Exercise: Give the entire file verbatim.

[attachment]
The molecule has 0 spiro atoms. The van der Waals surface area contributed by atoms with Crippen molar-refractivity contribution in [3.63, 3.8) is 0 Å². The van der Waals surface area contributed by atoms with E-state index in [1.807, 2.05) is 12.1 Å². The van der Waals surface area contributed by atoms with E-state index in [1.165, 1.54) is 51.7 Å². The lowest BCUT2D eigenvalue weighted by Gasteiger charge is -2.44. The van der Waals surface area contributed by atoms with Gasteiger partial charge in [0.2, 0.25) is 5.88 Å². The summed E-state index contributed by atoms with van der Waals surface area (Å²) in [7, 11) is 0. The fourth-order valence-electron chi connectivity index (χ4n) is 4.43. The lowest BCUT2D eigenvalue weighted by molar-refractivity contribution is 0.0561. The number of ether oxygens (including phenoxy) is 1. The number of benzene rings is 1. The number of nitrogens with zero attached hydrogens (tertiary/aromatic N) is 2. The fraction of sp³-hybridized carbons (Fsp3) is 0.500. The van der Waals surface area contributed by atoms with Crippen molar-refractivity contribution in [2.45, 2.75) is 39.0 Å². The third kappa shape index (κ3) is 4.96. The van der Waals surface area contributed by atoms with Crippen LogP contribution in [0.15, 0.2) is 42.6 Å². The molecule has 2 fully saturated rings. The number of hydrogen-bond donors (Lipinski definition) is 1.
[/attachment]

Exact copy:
The molecule has 0 spiro atoms. The van der Waals surface area contributed by atoms with Crippen molar-refractivity contribution in [3.63, 3.8) is 0 Å². The van der Waals surface area contributed by atoms with E-state index in [1.807, 2.05) is 12.1 Å². The van der Waals surface area contributed by atoms with E-state index in [1.165, 1.54) is 51.7 Å². The lowest BCUT2D eigenvalue weighted by Gasteiger charge is -2.44. The van der Waals surface area contributed by atoms with Gasteiger partial charge in [0.2, 0.25) is 5.88 Å². The summed E-state index contributed by atoms with van der Waals surface area (Å²) in [7, 11) is 0. The fourth-order valence-electron chi connectivity index (χ4n) is 4.43. The lowest BCUT2D eigenvalue weighted by molar-refractivity contribution is 0.0561. The number of ether oxygens (including phenoxy) is 1. The number of benzene rings is 1. The number of nitrogens with zero attached hydrogens (tertiary/aromatic N) is 2. The fraction of sp³-hybridized carbons (Fsp3) is 0.500. The van der Waals surface area contributed by atoms with Crippen molar-refractivity contribution in [2.45, 2.75) is 39.0 Å². The third kappa shape index (κ3) is 4.96. The van der Waals surface area contributed by atoms with Crippen LogP contribution in [0.15, 0.2) is 42.6 Å². The molecule has 2 fully saturated rings. The number of hydrogen-bond donors (Lipinski definition) is 1.